On Christmas Eve, an old miser named Ebenezer Scrooge is visited by the spirit of his former partner, Jacob Marley. The deceased partner was in his lifetime as mean and miserly as Scrooge ... See full summary »
Made for television version of the Charles Dickens classic of the same name. Ebenezer Scrooge is a hard-nosed, single-minded businessman in Victorian London. He has disowned his only living relative - his nephew Fred - and generally treats everyone he meets with extreme contempt. He hates Christmas, only cares about making money and only gives his clerk, Bob Cratchit, the day off. However, he is taught the true meaning and spirit of Christmas by three ghosts who show him his own past and present. He is also shown what the future holds for him if he doesn't change his behavior. Written by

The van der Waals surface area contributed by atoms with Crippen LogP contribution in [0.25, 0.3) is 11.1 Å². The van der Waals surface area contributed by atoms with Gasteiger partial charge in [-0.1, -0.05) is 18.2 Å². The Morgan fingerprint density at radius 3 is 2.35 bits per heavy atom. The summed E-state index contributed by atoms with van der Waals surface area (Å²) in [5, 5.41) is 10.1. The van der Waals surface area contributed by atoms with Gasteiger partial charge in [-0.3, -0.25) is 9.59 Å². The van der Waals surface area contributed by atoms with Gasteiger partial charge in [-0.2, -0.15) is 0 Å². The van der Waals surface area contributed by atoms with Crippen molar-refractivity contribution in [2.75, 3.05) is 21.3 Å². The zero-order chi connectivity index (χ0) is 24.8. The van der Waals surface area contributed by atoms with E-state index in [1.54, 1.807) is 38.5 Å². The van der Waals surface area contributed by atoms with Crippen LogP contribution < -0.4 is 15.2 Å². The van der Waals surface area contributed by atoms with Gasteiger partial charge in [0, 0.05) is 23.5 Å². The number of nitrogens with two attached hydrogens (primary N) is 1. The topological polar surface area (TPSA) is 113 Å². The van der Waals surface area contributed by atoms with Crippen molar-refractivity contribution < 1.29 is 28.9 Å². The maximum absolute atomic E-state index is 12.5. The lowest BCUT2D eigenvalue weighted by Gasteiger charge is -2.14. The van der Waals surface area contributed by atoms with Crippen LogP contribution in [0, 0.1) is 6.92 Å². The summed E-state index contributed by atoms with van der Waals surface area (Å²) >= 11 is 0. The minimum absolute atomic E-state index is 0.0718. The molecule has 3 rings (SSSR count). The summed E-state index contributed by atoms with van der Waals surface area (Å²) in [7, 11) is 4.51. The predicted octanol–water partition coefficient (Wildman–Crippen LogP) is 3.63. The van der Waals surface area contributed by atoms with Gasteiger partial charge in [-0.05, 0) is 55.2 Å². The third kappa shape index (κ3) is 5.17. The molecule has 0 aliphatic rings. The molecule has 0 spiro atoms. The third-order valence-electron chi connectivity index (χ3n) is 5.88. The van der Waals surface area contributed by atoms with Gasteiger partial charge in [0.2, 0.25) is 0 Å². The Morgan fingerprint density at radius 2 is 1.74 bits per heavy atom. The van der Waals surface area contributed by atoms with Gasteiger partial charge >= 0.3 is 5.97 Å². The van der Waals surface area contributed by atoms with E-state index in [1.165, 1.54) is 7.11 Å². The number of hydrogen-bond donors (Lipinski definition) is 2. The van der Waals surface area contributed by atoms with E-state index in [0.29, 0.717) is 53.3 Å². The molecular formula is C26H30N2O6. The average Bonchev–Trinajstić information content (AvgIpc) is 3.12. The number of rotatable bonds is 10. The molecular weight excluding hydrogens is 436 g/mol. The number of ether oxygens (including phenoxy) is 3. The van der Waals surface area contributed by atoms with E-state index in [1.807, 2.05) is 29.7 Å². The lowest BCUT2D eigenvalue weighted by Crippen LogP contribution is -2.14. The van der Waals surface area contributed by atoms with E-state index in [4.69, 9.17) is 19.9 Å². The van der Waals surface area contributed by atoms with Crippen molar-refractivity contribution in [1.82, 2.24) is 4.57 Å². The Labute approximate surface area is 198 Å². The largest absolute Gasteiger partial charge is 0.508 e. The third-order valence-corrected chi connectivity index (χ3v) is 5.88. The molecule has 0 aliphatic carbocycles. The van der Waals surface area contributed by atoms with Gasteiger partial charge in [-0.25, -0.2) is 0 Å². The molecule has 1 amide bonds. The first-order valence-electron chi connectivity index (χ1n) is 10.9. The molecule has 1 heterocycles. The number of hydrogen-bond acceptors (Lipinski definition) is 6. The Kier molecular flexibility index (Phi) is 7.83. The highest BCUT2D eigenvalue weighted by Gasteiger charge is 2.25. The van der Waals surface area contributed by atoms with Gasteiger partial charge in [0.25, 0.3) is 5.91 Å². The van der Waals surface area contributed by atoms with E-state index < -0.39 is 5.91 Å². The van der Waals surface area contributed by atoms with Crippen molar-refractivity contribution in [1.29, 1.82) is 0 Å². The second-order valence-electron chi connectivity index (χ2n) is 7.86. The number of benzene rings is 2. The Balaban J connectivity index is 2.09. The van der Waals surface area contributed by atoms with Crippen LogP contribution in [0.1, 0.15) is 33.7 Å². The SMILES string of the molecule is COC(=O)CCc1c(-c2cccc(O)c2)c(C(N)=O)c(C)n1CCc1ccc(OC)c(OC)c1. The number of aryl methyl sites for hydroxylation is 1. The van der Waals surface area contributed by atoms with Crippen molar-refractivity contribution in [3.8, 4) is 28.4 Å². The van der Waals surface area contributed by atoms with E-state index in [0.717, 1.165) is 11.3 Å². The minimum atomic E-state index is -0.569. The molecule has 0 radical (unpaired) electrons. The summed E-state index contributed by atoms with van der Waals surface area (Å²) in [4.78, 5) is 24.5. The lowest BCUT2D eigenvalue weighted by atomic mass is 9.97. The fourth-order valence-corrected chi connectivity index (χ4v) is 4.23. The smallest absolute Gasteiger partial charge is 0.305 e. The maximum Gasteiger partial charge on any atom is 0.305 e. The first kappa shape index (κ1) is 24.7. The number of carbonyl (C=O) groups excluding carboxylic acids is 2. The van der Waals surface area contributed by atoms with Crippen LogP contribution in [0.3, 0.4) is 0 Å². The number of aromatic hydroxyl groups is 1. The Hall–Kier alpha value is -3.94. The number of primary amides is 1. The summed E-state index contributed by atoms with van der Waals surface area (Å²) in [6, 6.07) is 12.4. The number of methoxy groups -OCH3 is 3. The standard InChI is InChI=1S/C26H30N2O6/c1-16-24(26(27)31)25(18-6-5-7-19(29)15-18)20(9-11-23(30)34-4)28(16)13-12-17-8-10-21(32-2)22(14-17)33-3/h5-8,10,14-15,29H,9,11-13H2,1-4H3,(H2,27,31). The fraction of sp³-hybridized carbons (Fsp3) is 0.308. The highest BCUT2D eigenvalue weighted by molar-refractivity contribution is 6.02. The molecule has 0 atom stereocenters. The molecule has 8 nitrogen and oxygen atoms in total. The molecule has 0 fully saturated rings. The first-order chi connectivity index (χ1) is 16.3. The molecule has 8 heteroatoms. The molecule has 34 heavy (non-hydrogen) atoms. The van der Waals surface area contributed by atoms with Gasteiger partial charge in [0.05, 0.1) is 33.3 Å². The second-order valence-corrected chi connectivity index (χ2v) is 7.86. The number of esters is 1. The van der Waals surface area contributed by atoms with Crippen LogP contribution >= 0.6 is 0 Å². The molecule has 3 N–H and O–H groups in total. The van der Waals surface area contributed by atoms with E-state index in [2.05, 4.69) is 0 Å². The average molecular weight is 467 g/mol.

Jason Ihle <firstname.lastname@example.org>
In this film's production, a ghostly hearse passes by Scrooge with Marley's voice calling him before he enters his dwelling. The inspiration comes from a single line in the original text used by Dickens where he references it to illustrate the width of the staircase. See more »
Near the beginning of the movie, some children are sliding on some "ice" which ripples under their feet - it's actually some sort of plastic sheeting. See more »
[when he views shrouded corpse while entering an abandoned bedroom with the Spirit of Christmas Yet-to-Come]
Merciful Heaven. What is this? Spirit, this is a fearful place. I wish to leave it.
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The setting and actors make this television movie for me the best rendition of Dickens' classic tale. George C. Scott is very believable as is the rest of the cast. His Scrooge oozes with nastiness until the very end of the movie. Then his character changes to one who is truly repentant. The 19th Century English town chosen for the setting creates an ambiance that is fitting to Dickens and adds to the plausibility of this film. It is a movie I watch every Christmas along with the real Grinch and It's A Wonderful Life.
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